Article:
The Dniester River with Moldova on the left and Transnistria on the right. Photo taken December 10, 2016.
Where are Kevin and Ruth right now? Soroca, Moldova.

Where are they going next? Back to Chisinau, Moldova on Tuesday. Then the Wednesday overnight train back to Bucharest.

Sunday, April 13, 2014

I guess I should have clarified...

Quite the response to our post yesterday.

Besides the few people who commented on the post itself, there were ten or so emails with questions related to the idea of RVing in Mexico. I probably should have put more clarification in that blog post, but I didn't think the idea would have attracted that much attention.

I wasn't going to talk about this again until August or September, but we didn't do much yesterday, and given the response, I'll follow up to it here.

First of all, this would not be an official caravan. This would be you, joining up with us, and RV'ing the way we RV. If you're happy following along with us for a few weeks and dropping off to do your own thing when you're comfortable to do so, then that's fine too.

For our style of Mexico RV'ing, you would need solar panels and batteries so that you can survive the way you want to when you're not plugged in. For example, Mexican electricity is not always the best. The voltage and wiring may not be to the standards you're used to. Plugging into the electricity at many Mexican RV parks may mean that you can't use your air conditioner because it might only be a 15 amp circuit that you're sharing with your neighbor. For the most part, we simply open our windows, and use a 12v fan! And, we're not generator people. Fine to have one for emergencies, but there is nothing worse than listening to your neighbors generator wine for hours on end.

We have now been in Mexico in our RV for over three weeks and haven't been plugged in at all during that time.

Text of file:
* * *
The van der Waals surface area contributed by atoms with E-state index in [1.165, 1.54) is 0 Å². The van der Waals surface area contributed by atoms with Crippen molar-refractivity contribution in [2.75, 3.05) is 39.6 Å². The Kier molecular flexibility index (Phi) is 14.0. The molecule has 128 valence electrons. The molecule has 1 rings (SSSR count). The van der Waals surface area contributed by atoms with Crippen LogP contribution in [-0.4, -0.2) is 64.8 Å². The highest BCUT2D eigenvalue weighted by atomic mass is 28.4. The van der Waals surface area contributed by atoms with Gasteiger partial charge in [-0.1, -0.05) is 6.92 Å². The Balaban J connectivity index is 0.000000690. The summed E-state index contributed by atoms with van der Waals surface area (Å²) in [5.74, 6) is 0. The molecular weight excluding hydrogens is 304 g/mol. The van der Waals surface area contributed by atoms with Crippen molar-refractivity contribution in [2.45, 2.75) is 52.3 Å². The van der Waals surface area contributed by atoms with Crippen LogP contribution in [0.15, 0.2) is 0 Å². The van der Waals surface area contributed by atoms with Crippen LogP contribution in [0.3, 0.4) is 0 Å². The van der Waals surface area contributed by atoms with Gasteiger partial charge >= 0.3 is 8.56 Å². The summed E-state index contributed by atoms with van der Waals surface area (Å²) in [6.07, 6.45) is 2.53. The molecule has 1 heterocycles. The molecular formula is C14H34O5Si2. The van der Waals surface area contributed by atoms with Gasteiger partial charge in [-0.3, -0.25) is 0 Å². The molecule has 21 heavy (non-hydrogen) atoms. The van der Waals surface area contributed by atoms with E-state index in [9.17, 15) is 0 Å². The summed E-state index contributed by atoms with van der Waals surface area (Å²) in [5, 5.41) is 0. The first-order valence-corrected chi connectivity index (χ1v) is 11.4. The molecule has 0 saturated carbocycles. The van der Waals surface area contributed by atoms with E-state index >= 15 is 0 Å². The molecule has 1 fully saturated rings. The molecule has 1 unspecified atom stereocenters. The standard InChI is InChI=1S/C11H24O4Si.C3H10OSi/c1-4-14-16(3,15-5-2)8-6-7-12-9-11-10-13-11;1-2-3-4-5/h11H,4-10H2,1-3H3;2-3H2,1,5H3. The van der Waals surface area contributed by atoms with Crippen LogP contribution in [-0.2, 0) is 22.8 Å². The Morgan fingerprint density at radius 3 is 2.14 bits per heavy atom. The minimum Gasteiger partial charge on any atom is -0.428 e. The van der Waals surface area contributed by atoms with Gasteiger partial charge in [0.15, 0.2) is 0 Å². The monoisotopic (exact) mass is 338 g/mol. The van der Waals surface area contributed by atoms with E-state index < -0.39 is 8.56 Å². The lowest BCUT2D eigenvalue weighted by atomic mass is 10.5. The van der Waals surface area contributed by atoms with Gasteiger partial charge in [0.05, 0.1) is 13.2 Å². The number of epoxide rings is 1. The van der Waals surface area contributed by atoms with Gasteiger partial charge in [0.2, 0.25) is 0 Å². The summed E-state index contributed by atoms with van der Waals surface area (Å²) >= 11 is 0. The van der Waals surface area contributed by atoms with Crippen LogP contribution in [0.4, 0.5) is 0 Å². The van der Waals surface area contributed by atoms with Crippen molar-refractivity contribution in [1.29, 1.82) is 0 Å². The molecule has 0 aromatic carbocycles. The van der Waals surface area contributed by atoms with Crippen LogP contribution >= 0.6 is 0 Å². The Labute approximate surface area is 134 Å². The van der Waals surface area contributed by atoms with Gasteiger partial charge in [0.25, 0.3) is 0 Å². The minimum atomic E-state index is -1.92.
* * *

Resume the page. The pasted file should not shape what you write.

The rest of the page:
We realize that a lot of people are "beach people". We like the beach, but we can't spend the whole time at the beach. There is so much more to Mexico than the beach and we think that many people miss out on that. So approximately half of the trip will be spent inland.

We have an RV with wheels. That means we can travel, and that's what we like to do. So we wouldn't be spending much longer than two weeks in any one spot.

We drive slowly. Both in daily distance and rate of speed! You'll rarely find us going faster than 55 mph, or further than 200-300 kms in a day.

Travel days, we're usually on the road by 9:00am, and with a plan to arrive at our destination by 2:00pm at the latest. That way, we have time to fix any problems or deal with any delays as they come up and not have to drive in the dark. You don't drive in the dark in Mexico!

For the most part, we would be avoiding the resort cities. Although often you do have to pass through them or drive around them. Also, every resort city has RV parks, so although they're normally fairly expensive we would be stopping over in them for a couple of nights.

The type of RV you drive is relevant. While many people have RV'ed in Mexico with 40 foot buses and tow vehicles, we don't think it's the most suitable vehicle for exploring Mexico. We like to be maneuverable, and that's one of the reasons we don't have a tow vehicle. We would rather RV with similar minded people, so we would choose to have someone with us who is driving a 24 foot rig than a 40 foot rig.

We would probably cross the border mid-November, around Laredo, TX. And be back up there by mid March.

The route might look something like this...

And the route is NEVER written in stone. In fact, I can see already that this route includes far too much beach time in the second half. We would probably need to head into the mountains around Colima to get some fresh air.

Anyhow, that should answer most of your questions. Stay in touch if you're interested, and we'll see if it comes together as we get closer to fall.



15 comments:

  1. It'll be interesting to see how that all plays out. Not saying any more than that.